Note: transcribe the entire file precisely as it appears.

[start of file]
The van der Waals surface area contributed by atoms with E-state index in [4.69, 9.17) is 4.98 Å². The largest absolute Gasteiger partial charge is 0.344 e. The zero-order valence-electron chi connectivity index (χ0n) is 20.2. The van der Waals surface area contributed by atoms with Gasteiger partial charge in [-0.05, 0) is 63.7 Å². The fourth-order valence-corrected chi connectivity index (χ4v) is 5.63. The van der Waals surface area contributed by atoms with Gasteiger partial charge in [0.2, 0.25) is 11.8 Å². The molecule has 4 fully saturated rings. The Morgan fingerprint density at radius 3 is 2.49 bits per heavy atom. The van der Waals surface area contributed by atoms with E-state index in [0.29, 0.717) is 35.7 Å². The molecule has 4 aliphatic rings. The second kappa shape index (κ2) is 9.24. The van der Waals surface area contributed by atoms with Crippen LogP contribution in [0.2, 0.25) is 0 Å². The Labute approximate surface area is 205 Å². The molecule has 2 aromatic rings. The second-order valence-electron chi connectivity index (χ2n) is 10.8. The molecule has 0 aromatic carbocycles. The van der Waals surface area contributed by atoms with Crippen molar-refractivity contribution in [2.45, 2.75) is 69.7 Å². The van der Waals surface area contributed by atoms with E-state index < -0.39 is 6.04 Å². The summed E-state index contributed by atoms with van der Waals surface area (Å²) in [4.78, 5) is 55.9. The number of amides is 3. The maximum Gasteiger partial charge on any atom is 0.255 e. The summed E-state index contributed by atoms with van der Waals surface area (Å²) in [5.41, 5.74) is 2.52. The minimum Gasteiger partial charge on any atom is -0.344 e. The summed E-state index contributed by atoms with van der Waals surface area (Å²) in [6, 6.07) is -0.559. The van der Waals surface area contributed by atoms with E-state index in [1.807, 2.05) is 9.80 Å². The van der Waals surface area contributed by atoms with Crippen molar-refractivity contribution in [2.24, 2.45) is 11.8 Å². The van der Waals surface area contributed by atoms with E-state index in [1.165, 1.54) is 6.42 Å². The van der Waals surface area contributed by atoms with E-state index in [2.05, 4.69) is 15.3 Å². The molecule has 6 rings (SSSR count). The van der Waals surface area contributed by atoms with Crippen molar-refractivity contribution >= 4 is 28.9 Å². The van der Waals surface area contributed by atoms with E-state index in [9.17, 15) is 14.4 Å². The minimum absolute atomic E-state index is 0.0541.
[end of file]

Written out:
The van der Waals surface area contributed by atoms with E-state index in [4.69, 9.17) is 4.98 Å². The largest absolute Gasteiger partial charge is 0.344 e. The zero-order valence-electron chi connectivity index (χ0n) is 20.2. The van der Waals surface area contributed by atoms with Gasteiger partial charge in [-0.05, 0) is 63.7 Å². The fourth-order valence-corrected chi connectivity index (χ4v) is 5.63. The van der Waals surface area contributed by atoms with Gasteiger partial charge in [0.2, 0.25) is 11.8 Å². The molecule has 4 fully saturated rings. The Morgan fingerprint density at radius 3 is 2.49 bits per heavy atom. The van der Waals surface area contributed by atoms with E-state index in [0.29, 0.717) is 35.7 Å². The molecule has 4 aliphatic rings. The second kappa shape index (κ2) is 9.24. The van der Waals surface area contributed by atoms with Crippen LogP contribution in [0.2, 0.25) is 0 Å². The Labute approximate surface area is 205 Å². The molecule has 2 aromatic rings. The second-order valence-electron chi connectivity index (χ2n) is 10.8. The molecule has 0 aromatic carbocycles. The van der Waals surface area contributed by atoms with Crippen molar-refractivity contribution in [2.45, 2.75) is 69.7 Å². The van der Waals surface area contributed by atoms with E-state index < -0.39 is 6.04 Å². The summed E-state index contributed by atoms with van der Waals surface area (Å²) in [4.78, 5) is 55.9. The number of amides is 3. The maximum Gasteiger partial charge on any atom is 0.255 e. The summed E-state index contributed by atoms with van der Waals surface area (Å²) in [5.41, 5.74) is 2.52. The minimum Gasteiger partial charge on any atom is -0.344 e. The summed E-state index contributed by atoms with van der Waals surface area (Å²) in [6, 6.07) is -0.559. The van der Waals surface area contributed by atoms with E-state index in [1.807, 2.05) is 9.80 Å². The van der Waals surface area contributed by atoms with Crippen molar-refractivity contribution in [2.24, 2.45) is 11.8 Å². The van der Waals surface area contributed by atoms with E-state index in [1.165, 1.54) is 6.42 Å². The van der Waals surface area contributed by atoms with E-state index in [2.05, 4.69) is 15.3 Å². The molecule has 6 rings (SSSR count). The van der Waals surface area contributed by atoms with Crippen molar-refractivity contribution >= 4 is 28.9 Å². The van der Waals surface area contributed by atoms with E-state index in [9.17, 15) is 14.4 Å². The minimum absolute atomic E-state index is 0.0541.